Speaker John Boehner is reaffirming that he will not back down from his opposition to a tax-rate hike for any Americans, after seeming to suggest on Friday he might, in fact, be open to a fiscal cliff compromise that could allow the income tax rate on the wealthiest to rise next year, though not as high as currently scheduled.
“There are a lot of things that are possible … to put revenue that the president seeks on the table,” Boehner had responded on Friday when asked at a news conference if such a compromise was in the works. But he warned, “None of it’s going to be possible if the president insists on his positions—insists on ‘my way or the highway.’ ”
But the speaker’s office has since distributed a follow-up statement that Boehner remains firmly opposed to any tax-rate hikes. “As I’ve said many, many, many times: I oppose tax rate increases because tax rate increases cost American jobs. That has not changed, and will not change,” said the statement from Boehner.
The episode represents yet the latest indication of a two-front, almost bipolar battle the Ohio Republican appears to be waging in fiscal negotiations with Democrats. In trying to strike a deal with them, he must also consider the response of conservatives within his own Republican conference and outside of Congress, who might rebel if he caves in on his promises not to agree to higher taxes.
Boehner’s remarks at the Capitol news conference Friday came after he was asked whether he could agree to some “middle ground” on the scheduled year-end increase in the top rate, such as a 37 percent hike, rather than the 39.6 percent level it would reach if the rates lowered under former President George W. Bush are allowed to expire at year’s end.
In a separate news conference on Friday, Minority Leader Nancy Pelosi, D-Calif., also seemed to indicate there are discussions about such a middle-ground compromise. She said, “It’s not about the rate; it’s about the money." Pelosi said she did not know how much lower than the automatic 39.6 percent increase set to take effect on top earners lawmakers could drop the increase and still produce the needed revenue.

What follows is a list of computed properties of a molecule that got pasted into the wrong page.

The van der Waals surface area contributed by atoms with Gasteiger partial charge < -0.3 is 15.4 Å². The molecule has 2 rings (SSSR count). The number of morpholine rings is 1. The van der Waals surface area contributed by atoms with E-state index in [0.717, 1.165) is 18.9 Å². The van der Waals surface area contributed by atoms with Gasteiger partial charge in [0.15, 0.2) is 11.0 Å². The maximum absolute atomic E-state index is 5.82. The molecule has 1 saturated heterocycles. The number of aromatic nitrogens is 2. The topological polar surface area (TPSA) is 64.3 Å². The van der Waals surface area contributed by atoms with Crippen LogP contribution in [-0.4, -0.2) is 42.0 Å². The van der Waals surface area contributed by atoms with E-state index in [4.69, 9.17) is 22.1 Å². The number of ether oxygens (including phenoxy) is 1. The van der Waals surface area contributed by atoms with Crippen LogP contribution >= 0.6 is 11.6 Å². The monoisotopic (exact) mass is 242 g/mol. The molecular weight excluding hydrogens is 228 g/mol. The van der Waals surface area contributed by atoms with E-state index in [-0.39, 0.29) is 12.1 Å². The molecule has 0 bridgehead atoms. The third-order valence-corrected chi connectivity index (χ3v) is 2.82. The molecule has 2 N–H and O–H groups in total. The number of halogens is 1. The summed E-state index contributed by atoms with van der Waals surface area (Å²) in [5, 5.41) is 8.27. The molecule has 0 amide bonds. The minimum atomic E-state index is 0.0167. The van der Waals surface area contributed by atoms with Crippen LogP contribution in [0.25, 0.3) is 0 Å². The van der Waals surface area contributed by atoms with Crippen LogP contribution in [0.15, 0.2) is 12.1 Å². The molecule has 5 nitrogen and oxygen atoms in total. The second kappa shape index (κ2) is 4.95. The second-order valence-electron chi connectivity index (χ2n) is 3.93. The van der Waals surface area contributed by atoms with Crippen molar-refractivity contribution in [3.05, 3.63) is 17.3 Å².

“No, I don’t know that,” she said.
The scheduled expiration of the tax cuts enacted under Bush is at the forefront of fiscal-cliff negotiations. Congressional Republicans want to extend all the cuts, putting them at logger-heads with the White House and Democrats who only want to keep lower rates on annual incomes of up to $250,000. The stalemate has prevented Congress from acting on any tax-rate freezes. While insisting the rate be raised on top earners, however, Obama has not been insisting that it be raised to the full 39.6 percent.
The talk on Friday of some middle ground seemed to at least indicate that negotiators are giving some thought to perhaps allowing a smaller increase on high-end earners or even carving out provisions for small businesses.
But at his press conference, Boehner said the “risk” the president is asking Republicans to take by going along with a spike in the rates for top earners is one that will harm many small businesses and job growth.
Boehner also took the opportunity to blast as “reckless” a Wednesday remark from Treasury Secretary Timothy Geithner that the White House would “absolutely” go over the fiscal cliff unless Republicans agree to let tax rates increase on the top 2 percent of wage earners.
“I think that’s reckless talk,” Boehner said, also declaring that the White House had “wasted” another week.
Boehner also noted news reports this week reiterating a Republican talking point that Democrats have adopted a deliberate “slow walk” position on the fiscal-cliff negotiations to get what they want. Instead, Boehner urged the White House to offer a plan that could pass both chambers.
For her part, Pelosi—who met Friday with Obamasaid that Democrats do want swift action on at least one fiscal cliff component—freezing the set tax hikes for the middle class.